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Through the careful selection of materials and consideration of the final design, a home can be better than it was before the storm.
First, Hurricane Harvey brought record-breaking rain throughout the Texas coastal region. Then, Hurricane Irma and Maria’s winds toppled structures like twigs, eradicating swathes of homes and businesses from Barbuda to Florida. Estimates for the combined storms range from $115 billion to $290 billion in total losses—damage to dwellings, businesses, machinery, boats, vehicles, roadways, bridges, power lines and so forth.
While these events captured the world’s attention, catastrophes occur throughout the year with severe thunderstorms causing billions of dollars in losses every year. The good news is that while property and insurance casualty losses have increased, weather fatalities, excluding floods and riptides, have decreased over the past 30 years.
Improved construction materials, building codes and design standards have helped mitigate the loss of life from a hurricane. Whether rebuilding a home after a storm, remodeling an existing structure or purchasing new construction in a hurricane-prone region, you may want to build the following tips into the plan.
Door and window manufacturers continue to develop specialized products to meet an area’s specific needs. Purchase and install doors that meet or exceed coding requirements for your area. Ask whether the model under consideration has been performance tested, and look for a label on the product that indicates the door or window was tested to AAMA/WDMA/CSA 101/I.S.2/A440. For coastal areas, or areas that are prone to extreme wind events, ask for information that indicates the product has been tested for wind-borne debris, if applicable.
Structurally a roof is one of the most important parts of a home. “If a roof is compromised, the rest of the house is compromised too,” explains David Stammen, Principal Engineer for UL’s Building Envelope Performance group in Northbrook, Ill. Roof overhangs should be limited to 20 inches and connected to the walls to help abate the wind. For existing homes, replace with products that have demonstrated wind resistance as required per local codes. Additionally, consider replacing the roof with impact rated roofing products.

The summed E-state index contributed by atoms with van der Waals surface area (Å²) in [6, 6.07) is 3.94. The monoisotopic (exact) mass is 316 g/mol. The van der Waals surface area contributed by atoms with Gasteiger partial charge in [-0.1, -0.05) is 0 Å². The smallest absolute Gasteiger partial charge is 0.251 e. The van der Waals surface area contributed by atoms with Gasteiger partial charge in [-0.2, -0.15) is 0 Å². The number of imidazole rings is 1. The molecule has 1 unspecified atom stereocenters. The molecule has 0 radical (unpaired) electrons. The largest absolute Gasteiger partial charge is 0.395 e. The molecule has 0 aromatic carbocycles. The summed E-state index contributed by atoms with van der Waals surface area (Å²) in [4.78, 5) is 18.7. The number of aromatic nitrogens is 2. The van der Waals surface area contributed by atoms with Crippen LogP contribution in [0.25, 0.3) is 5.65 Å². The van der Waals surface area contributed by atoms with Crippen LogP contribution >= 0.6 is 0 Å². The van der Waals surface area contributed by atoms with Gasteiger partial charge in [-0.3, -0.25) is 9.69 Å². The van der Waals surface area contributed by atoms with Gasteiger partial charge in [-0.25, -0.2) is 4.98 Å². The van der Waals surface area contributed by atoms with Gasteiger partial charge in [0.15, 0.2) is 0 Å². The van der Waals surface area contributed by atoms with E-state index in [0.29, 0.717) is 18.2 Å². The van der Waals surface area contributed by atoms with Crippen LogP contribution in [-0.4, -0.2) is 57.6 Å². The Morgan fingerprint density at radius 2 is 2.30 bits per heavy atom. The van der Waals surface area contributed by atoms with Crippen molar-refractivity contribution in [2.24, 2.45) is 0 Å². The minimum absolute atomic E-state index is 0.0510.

A home’s shape can also contribute to its overall hurricane resistance. Rima Taher, Ph.D., a civil engineer and special lecturer in the New Jersey School of Architecture, reviewed residential design and material data from research centers around the world. She discovered that square, octagonal or hexagonal floor plans with a multiple panel roof of four or more panels fared better during a storm than a two-panel roof or a rectangle floor plan.
An elevated pile and girder foundation lifts a home above most floods and storm surge. With this type of foundation, the walls are supported by a column of reinforced concrete or steel, drilled into the ground. The Federal Emergency Management Agency (FEMA) explains several different options in its document, Elevating Your House.
Purchase reliable products and materials from established sources as some people may try to take advantage of unsuspecting homeowners. Look out for the red flags that a product may be counterfeit: abnormally generic packaging, missing labels and product markings, misspelled words, improper use of terminology, vast quantities at an extremely low price, missing instructions or warranty cards.
Remember, if the deal is too good to be true, it probably is.
Natural disasters are costly, both financially and emotionally, but also represent an opportunity to build strength and resiliency into the future. Through the careful selection of materials and consideration of the final design, a home can be better than it was before the storm.
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